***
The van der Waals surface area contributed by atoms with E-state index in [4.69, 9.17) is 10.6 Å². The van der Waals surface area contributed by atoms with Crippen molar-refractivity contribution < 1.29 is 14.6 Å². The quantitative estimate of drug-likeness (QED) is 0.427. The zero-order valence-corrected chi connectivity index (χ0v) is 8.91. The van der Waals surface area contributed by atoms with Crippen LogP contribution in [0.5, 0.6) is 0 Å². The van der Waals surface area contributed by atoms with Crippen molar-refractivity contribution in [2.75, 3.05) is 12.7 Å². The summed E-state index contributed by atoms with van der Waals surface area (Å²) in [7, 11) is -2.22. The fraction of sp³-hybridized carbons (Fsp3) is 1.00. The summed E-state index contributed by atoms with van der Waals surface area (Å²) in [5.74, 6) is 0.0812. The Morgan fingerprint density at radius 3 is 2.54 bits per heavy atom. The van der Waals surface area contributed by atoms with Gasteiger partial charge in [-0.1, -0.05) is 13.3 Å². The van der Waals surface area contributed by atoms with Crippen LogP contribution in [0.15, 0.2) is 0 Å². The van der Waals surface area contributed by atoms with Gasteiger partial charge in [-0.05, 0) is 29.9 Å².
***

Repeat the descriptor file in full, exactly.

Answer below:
The van der Waals surface area contributed by atoms with E-state index in [4.69, 9.17) is 10.6 Å². The van der Waals surface area contributed by atoms with Crippen molar-refractivity contribution < 1.29 is 14.6 Å². The quantitative estimate of drug-likeness (QED) is 0.427. The zero-order valence-corrected chi connectivity index (χ0v) is 8.91. The van der Waals surface area contributed by atoms with Crippen LogP contribution in [0.5, 0.6) is 0 Å². The van der Waals surface area contributed by atoms with Crippen molar-refractivity contribution in [2.75, 3.05) is 12.7 Å². The summed E-state index contributed by atoms with van der Waals surface area (Å²) in [7, 11) is -2.22. The fraction of sp³-hybridized carbons (Fsp3) is 1.00. The summed E-state index contributed by atoms with van der Waals surface area (Å²) in [5.74, 6) is 0.0812. The Morgan fingerprint density at radius 3 is 2.54 bits per heavy atom. The van der Waals surface area contributed by atoms with Gasteiger partial charge in [-0.1, -0.05) is 13.3 Å². The van der Waals surface area contributed by atoms with Crippen LogP contribution in [0.15, 0.2) is 0 Å². The van der Waals surface area contributed by atoms with Gasteiger partial charge in [-0.05, 0) is 29.9 Å².